Public speaking became more critical after I Founded my first start-up, Safe & the City. It wasn’t a typical start-up and I wasn’t the typical Founder of a technology company. While I may have had people’s interest for a moment with that curiosity, I needed to quickly discover how I could translate that into my story, understand what challenges can others help me solve and how to package it into a compelling story for others to want to learn more.
I knew the importance of public speaking but it wasn’t really working for me. While the feedback from the audience and organisers was decent, something didn’t feel right. I said yes to way too many events, I became even more time-poor and stressed about the other work I wasn’t able to complete. Although I gained more experience and exposure with each event, I also was less-and-less prepared for each talk, not actively looking for ways to improve and ultimately not getting the results I wanted.
Out-of-the-blue an opportunity to turn this around came along. When speaking at a Women in Technology conference, two of TEDx organisers were listening in the audience. After the talk, they approached me and told me about their TEDx SquareMile event in London they wanted me to speak at.
I’ve always been a huge fan of TED and while I vaguely thought about myself on that stage, I took no action to pursue it. The excuses in my head would quickly shut that idea down, like:
“I’m not a world-class expert on any particular topic.”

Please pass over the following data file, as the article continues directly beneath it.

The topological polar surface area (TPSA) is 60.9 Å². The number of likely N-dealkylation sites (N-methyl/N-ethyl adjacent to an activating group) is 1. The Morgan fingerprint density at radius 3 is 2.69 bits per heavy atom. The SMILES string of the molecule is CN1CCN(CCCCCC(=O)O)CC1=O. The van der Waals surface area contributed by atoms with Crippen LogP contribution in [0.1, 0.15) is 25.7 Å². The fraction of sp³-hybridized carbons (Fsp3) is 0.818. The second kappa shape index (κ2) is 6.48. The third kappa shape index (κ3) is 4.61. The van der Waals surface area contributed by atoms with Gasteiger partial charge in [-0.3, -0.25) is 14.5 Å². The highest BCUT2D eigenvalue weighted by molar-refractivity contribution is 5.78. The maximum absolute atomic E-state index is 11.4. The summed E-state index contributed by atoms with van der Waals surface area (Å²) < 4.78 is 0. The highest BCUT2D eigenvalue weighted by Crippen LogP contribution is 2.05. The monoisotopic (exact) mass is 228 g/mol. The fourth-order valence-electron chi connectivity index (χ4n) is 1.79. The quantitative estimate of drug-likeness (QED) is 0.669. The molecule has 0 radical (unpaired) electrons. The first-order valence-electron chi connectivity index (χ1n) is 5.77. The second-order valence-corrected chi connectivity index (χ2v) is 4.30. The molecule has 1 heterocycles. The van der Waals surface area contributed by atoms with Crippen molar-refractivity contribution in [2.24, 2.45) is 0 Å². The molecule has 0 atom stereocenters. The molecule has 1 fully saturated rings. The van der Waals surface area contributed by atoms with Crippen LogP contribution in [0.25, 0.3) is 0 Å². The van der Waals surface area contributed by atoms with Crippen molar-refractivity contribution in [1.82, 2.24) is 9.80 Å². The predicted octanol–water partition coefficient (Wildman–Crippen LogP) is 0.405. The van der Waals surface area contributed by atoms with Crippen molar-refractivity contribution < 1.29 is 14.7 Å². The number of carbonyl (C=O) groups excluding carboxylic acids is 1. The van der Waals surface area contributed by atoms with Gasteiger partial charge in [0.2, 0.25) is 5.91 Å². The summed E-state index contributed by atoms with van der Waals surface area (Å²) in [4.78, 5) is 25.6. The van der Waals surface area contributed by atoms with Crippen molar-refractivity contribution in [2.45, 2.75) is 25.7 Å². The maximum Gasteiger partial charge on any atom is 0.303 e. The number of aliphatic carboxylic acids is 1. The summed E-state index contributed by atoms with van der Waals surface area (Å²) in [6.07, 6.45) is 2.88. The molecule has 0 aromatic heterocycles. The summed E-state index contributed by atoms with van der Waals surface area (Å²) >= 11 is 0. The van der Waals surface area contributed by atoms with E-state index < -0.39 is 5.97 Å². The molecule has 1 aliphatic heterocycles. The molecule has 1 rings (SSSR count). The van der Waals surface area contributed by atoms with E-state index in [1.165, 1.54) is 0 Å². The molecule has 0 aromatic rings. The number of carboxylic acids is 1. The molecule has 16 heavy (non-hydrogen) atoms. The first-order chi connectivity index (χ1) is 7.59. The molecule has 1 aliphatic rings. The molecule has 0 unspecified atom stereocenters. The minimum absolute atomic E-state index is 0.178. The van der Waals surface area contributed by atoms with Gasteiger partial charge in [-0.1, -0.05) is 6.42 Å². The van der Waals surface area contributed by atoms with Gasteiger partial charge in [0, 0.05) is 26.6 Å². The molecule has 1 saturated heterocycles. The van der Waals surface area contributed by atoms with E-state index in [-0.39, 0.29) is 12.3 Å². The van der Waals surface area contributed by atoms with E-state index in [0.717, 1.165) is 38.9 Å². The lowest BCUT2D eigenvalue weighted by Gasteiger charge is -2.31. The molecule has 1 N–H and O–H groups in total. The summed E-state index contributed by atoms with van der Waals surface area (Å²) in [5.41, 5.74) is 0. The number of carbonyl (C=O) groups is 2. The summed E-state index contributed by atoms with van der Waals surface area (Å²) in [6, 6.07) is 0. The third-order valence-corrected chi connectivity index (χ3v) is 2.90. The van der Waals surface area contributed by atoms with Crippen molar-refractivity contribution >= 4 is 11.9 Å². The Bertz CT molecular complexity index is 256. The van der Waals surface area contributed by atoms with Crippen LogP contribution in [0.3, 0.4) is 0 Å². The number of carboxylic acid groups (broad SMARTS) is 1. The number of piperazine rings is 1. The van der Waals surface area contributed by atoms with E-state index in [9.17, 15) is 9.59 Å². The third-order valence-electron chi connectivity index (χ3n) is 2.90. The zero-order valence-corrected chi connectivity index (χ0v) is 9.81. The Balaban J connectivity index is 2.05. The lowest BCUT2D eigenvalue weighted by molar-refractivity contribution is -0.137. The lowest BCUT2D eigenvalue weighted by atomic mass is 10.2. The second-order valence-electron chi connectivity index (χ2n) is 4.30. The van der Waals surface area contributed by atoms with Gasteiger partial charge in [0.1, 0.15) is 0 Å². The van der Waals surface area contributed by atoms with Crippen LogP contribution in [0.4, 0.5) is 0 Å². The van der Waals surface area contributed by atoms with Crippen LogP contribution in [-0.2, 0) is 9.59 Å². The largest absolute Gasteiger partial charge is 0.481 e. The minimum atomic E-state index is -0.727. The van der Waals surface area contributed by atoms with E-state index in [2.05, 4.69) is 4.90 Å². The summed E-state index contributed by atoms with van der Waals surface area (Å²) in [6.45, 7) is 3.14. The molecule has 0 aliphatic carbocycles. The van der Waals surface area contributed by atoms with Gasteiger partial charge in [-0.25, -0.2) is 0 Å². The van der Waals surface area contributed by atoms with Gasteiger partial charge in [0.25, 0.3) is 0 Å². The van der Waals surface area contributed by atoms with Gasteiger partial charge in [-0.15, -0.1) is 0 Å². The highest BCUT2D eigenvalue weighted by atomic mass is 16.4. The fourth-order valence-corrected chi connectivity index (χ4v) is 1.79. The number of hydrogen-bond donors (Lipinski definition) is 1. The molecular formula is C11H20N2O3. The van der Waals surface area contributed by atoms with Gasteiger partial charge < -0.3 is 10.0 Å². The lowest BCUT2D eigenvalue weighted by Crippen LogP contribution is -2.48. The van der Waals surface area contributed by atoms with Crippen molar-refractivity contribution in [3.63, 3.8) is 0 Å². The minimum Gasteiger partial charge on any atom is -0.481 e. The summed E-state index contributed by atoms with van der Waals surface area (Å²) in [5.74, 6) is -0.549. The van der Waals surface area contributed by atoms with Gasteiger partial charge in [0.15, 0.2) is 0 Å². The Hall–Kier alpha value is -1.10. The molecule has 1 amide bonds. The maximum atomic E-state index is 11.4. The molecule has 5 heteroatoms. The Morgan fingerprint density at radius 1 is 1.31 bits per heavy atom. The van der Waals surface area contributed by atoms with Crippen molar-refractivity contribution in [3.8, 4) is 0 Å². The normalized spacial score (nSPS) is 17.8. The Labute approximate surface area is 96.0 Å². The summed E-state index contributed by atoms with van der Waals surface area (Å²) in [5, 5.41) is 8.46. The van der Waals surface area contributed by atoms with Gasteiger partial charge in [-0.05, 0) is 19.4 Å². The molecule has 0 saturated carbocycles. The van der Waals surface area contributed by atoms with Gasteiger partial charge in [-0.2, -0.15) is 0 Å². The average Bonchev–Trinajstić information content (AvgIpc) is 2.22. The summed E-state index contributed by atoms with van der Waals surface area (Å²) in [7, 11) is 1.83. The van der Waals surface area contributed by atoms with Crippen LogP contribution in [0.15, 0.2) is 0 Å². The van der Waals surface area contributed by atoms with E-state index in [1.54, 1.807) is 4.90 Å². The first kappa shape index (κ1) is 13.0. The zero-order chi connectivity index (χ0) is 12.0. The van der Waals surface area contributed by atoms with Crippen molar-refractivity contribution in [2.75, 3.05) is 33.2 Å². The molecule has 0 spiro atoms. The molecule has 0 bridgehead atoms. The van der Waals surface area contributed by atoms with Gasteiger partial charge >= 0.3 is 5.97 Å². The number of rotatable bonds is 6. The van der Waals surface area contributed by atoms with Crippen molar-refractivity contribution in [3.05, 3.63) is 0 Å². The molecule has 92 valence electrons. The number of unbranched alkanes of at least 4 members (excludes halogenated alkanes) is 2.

“What would I talk about anyway (aside from my business)?”
“I have no time to prepare for this.”
I didn’t want these inner voices in my head to win this time with the opportunity of TEDx literally in front of me. I decided I needed to work to change my mindset. I took my TEDx talk as seriously as I run my business. I researched the discipline of public speaking from the inside out. I wrote a detailed plan, set milestones, timelines, got a coach, spoke to other TEDx speakers and worked hard to know when I looked back at this talk I would have no regrets.
After finishing my talk and walking down from the stage, a strange feeling came to me. I felt proud of myself. I knew all the work behind-the-scenes I put in, even if it looked to others like I was ‘just a natural’. Even that day I had people from the audience approach me, tell me how inspired they were and how they wished they could speak as well on stage. Each time, I would encourage them to do so but knew their inner voices likely would win and many of us were missing out on their incredible story.
Nearly 2 years ago now since giving my TEDx talk- Equality By Design, I’ve completely transformed myself from a good public speaker to an excellent one. I’ve now spoken to audiences of thousands of people, been on all-expense-paid trips to the UK, Germany, Poland and have been sought after for keynotes for big brands such as Hitachi. I supplemented my income with speaking, while still being able to talk about my business, other topics that I care about and empowering others to do the same.
I don’t want other’s stories to be lost, or up to chance like my opportunity was. I launched a course, Master the Main stage, to start addressing that. I packaged all the tools I learned in my year of preparation to make it easier for others, included mindset exercises to start to diminish the doubts that it is something you can’t do, a step-by-step guide of my process to follow and a preview the transformation you are in for.
If you are holding yourself back from becoming more visible on a main stage like TEDx, don’t! You are here to share your story and so many people who are out there that will be inspired and learn from it. If you or someone you know needs this message to get on stage, share this post and course with them.